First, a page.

Guidelines issued on hazardous waste management

February 27, 2011 - 11:29:11 pm

 

DOHA: The Ministry of Environment yesterday issued the first reference guide for management of medical waste in Qatar. The guide was published as part of implementing a national plan on hazardous waste management and creating awareness about procedures adopted for handling healthcare wastes, in particular.

“The ministry has formed several teams to review the current situation, propose plans and national legislation for hazardous waste management. The plan focuses on creating awareness about the hazardous wastes first, followed with information on handling these wastes and then looking into legal and regulatory side of the issue,” said Dr Rashid Ahmed Al Kuwari, Assistant Undersecretary for Environmental Affairs, Ministry of Environment. To ensure that the guidelines are being followed, the ministry is studying the current standards followed in medical waste management in the healthcare facilities in Qatar and then based on the reference book, issue corrective methods to be implemented. Later, to enforce the regulations, the ministry will monitor and take legal action against offenders.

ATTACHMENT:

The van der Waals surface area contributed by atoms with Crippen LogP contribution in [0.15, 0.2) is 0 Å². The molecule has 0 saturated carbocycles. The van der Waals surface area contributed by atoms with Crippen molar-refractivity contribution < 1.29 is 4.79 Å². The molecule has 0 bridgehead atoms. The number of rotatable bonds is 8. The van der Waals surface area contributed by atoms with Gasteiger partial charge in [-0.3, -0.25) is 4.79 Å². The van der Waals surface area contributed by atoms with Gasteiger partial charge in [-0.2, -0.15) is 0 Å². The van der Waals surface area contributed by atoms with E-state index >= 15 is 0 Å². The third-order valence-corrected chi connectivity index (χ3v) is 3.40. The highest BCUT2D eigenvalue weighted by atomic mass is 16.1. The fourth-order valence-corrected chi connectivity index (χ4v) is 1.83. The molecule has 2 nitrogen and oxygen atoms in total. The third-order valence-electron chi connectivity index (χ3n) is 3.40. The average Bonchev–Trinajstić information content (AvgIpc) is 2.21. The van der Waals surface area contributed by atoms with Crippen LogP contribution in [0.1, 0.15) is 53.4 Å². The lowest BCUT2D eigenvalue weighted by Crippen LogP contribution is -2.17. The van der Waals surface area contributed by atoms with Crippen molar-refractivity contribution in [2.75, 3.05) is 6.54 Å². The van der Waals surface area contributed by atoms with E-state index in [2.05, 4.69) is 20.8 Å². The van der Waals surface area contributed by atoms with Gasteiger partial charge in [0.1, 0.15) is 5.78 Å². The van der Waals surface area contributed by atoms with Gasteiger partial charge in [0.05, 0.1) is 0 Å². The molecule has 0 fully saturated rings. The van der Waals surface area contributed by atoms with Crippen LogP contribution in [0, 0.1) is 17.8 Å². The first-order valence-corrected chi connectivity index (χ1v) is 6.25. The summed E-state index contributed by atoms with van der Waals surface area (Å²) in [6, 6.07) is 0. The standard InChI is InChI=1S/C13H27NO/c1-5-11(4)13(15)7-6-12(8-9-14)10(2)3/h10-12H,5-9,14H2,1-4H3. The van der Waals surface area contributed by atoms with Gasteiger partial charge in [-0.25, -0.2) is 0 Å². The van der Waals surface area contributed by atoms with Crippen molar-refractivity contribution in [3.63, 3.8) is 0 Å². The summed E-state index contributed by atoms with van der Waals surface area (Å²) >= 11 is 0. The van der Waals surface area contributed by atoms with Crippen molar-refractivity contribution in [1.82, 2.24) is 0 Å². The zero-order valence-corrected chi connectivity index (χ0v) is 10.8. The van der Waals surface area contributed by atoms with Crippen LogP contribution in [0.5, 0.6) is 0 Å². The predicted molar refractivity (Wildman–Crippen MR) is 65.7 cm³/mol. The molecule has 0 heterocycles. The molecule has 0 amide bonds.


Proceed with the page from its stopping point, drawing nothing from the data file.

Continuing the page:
The reference guide has nine chapters focusing on all aspects of medical waste management from its effects on the environment and health to conditions on separation, disposal, collection, transport and treating of these wastes.

There are also guidelines on medical waste of veterinary clinics and guidelines on training and safety of workers in treatment plants.   

The guideline will be published in Arabic and English as pamphlets, which will be distributed at all healthcare facilities in the country and also as e-mails for all administrators of medical centres.

The guidelines will also be posted on Ministry of Environment website.

According to the reference guide, these wastes pose danger to the environment and health. Improper disposal of these wastes can lead to microbial spread through air, apart from the ground water and soil contamination.  

The reference guide also specifies that bags used to dispose the wastes should be of maximum 100 litres and 150 micron thick and sealed properly.

The containers for medical waste materials should be yellow coloured and for radioactive substances the containers should be made of metal. Human and animal tissues, organs and placenta should be stored in mortuary chillers until disposed off according to Shariah rulings, according to the guideline which is made by the Ministry of Environment in collaboration with the Primary Health Centres under Supreme Council of Health and Hamad Medical Corporation.

The Peninsula

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